Simply put, “biological diversity” encompasses the full spectrum of variability among all living organisms on the land and in the water. This complex web of systems and ecosystems supports all life, including our own. Without these complex systems, critical biogeochemical processes would not occur. Living organisms cycle the major elements, including carbon, nitrogen, phosphorous, and oxygen between the atmosphere, the land, and water. These “ecosystem services” are provided to human society. However, these services are not free, and when society recklessly destroys ecosystems, it does so at considerable long-term cost. Without biological diversity, human civilization would not be able to endure without expending enormous sums of manmade capital. Some ecosystem services are simply irreplaceable at any price, including the existence value of species and natural places that we enjoy for recreation.
Magnitude of Biological Diversity
Approximately 1.75 million species have been formally described by science; and scientists estimate that at present there are between 5 million and 30 million species living on the Earth. The oceans contain more taxonomic diversity than the biodiversity on land, likely reflecting the marine origins of life on the Earth. Species diversity varies across the globe with latitude, longitude, and altitude (or its equivalent, depth, in the oceans). The highest level of biodiversity is found in the tropical forests on land and in the Indo-West Pacific tropical seas in the oceans.
Local hot spots of diversity are generated by geographical features and have become important areas of concern for conservation efforts.
The International Union for the Conservation of Nature Red List estimates that 12-52% of species within well-studied higher organisms, such as vertebrates and vascular plants, are threatened with extinction. Based on data on recorded extinctions of known species over the past century, scientists estimate that current rates of species extinction are about 100 times higher than long-term average rates based on fossil data. These estimates are the basis of the consensus that the Earth is in the midst of the sixth mass extinction event in its history, the “Holocene Mass Extinction.”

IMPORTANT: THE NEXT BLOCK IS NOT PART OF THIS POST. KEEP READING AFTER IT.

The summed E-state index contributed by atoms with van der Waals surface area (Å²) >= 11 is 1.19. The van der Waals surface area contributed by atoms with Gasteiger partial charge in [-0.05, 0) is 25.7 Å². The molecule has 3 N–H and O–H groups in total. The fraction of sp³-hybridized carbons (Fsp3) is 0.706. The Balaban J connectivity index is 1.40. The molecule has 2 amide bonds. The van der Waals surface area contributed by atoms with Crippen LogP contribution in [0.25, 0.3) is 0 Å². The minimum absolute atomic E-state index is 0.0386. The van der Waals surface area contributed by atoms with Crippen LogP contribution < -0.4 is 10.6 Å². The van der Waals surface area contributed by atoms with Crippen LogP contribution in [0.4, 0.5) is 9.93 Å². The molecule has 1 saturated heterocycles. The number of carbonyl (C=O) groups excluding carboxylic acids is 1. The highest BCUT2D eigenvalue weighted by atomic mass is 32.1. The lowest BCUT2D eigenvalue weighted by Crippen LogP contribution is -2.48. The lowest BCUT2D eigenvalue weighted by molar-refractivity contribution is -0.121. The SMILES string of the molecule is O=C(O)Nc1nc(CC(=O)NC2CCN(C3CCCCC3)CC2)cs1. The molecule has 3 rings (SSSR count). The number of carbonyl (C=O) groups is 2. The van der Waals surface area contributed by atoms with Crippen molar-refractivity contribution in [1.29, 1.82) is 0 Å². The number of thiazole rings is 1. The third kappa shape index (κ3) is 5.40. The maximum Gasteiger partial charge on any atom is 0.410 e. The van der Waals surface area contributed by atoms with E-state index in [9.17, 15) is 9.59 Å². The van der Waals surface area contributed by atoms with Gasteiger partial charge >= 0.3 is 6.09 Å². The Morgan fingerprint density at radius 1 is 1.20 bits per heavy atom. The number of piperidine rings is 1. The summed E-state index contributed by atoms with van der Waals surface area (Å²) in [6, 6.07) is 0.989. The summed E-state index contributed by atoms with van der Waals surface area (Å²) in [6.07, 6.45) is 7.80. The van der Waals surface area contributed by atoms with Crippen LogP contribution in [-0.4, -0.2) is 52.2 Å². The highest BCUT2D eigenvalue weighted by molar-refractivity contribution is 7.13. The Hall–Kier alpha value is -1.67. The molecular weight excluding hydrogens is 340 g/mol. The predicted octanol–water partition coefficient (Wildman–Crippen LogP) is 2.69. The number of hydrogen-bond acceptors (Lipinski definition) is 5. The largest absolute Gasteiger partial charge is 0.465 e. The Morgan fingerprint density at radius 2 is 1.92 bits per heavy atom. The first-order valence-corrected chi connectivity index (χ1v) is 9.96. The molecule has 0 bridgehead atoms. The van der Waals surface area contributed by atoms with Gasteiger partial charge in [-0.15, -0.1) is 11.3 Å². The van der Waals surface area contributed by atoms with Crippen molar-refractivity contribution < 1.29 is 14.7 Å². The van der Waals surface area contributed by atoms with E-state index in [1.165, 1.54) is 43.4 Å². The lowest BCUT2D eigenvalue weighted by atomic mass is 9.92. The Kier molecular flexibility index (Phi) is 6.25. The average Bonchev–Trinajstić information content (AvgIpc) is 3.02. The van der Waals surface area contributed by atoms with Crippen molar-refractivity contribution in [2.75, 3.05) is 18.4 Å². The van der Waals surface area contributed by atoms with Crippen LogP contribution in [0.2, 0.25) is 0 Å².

For the most recent 10,000 years man has been the greatest factor affecting biodiversity, with adverse impacts occurring at an accelerating pace since approximately the Industrial Revolution. Habitat destruction and habitat fragmentation, overexploitation, and pollution are the major drivers of extinction; climate change is expected to become a major cause. On oceanic islands in particular, non-native invasive species are the primary drivers of local extinction.
The Millennium Ecosystem Assessment defined four categories of ecosystem services that contribute to human well-being:
- Provisioning services – for example wild foods, crops, fresh water and plant-derived medicines
- Regulating services – for example filtration of pollutants by wetlands, climate regulation through carbon storage and water cycling, pollination and protection from disasters;
- Cultural services – for example recreation, spiritual and aesthetic values, education;
- Supporting services – for example soil formation, photosynthesis and nutrient cycling.
“Hotspots” are characterized both by exceptional levels of plant endemism, i.e. plants unique to a defined geographic location, and by serious levels of habitat loss. To qualify as a hotspot, a region must meet two strict criteria: it must contain at least 1,500 species of vascular plants (> 0.5 percent of the world’s total) as endemics, and it has to have lost at least 70 percent of its original habitat.